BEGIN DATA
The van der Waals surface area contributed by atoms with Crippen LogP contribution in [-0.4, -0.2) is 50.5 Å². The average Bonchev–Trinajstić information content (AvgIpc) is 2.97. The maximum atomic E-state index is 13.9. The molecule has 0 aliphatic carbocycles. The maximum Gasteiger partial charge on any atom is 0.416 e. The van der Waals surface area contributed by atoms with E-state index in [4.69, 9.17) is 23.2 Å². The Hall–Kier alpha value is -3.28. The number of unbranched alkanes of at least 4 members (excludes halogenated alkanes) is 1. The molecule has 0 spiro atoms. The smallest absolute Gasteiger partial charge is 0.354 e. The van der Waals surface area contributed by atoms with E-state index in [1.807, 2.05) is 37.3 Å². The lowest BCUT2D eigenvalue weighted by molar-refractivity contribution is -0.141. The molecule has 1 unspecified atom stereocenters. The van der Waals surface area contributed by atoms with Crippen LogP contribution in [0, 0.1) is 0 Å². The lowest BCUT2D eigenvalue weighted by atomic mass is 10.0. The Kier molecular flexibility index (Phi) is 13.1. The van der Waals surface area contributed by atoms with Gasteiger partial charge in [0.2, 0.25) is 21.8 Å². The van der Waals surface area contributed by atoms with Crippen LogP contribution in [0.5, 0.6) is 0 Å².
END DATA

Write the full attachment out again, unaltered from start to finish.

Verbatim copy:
The van der Waals surface area contributed by atoms with Crippen LogP contribution in [-0.4, -0.2) is 50.5 Å². The average Bonchev–Trinajstić information content (AvgIpc) is 2.97. The maximum atomic E-state index is 13.9. The molecule has 0 aliphatic carbocycles. The maximum Gasteiger partial charge on any atom is 0.416 e. The van der Waals surface area contributed by atoms with E-state index in [4.69, 9.17) is 23.2 Å². The Hall–Kier alpha value is -3.28. The number of unbranched alkanes of at least 4 members (excludes halogenated alkanes) is 1. The molecule has 0 spiro atoms. The smallest absolute Gasteiger partial charge is 0.354 e. The van der Waals surface area contributed by atoms with E-state index in [1.807, 2.05) is 37.3 Å². The lowest BCUT2D eigenvalue weighted by molar-refractivity contribution is -0.141. The molecule has 1 unspecified atom stereocenters. The van der Waals surface area contributed by atoms with Crippen LogP contribution in [0, 0.1) is 0 Å². The lowest BCUT2D eigenvalue weighted by atomic mass is 10.0. The Kier molecular flexibility index (Phi) is 13.1. The van der Waals surface area contributed by atoms with Gasteiger partial charge in [0.2, 0.25) is 21.8 Å². The van der Waals surface area contributed by atoms with Crippen LogP contribution in [0.5, 0.6) is 0 Å².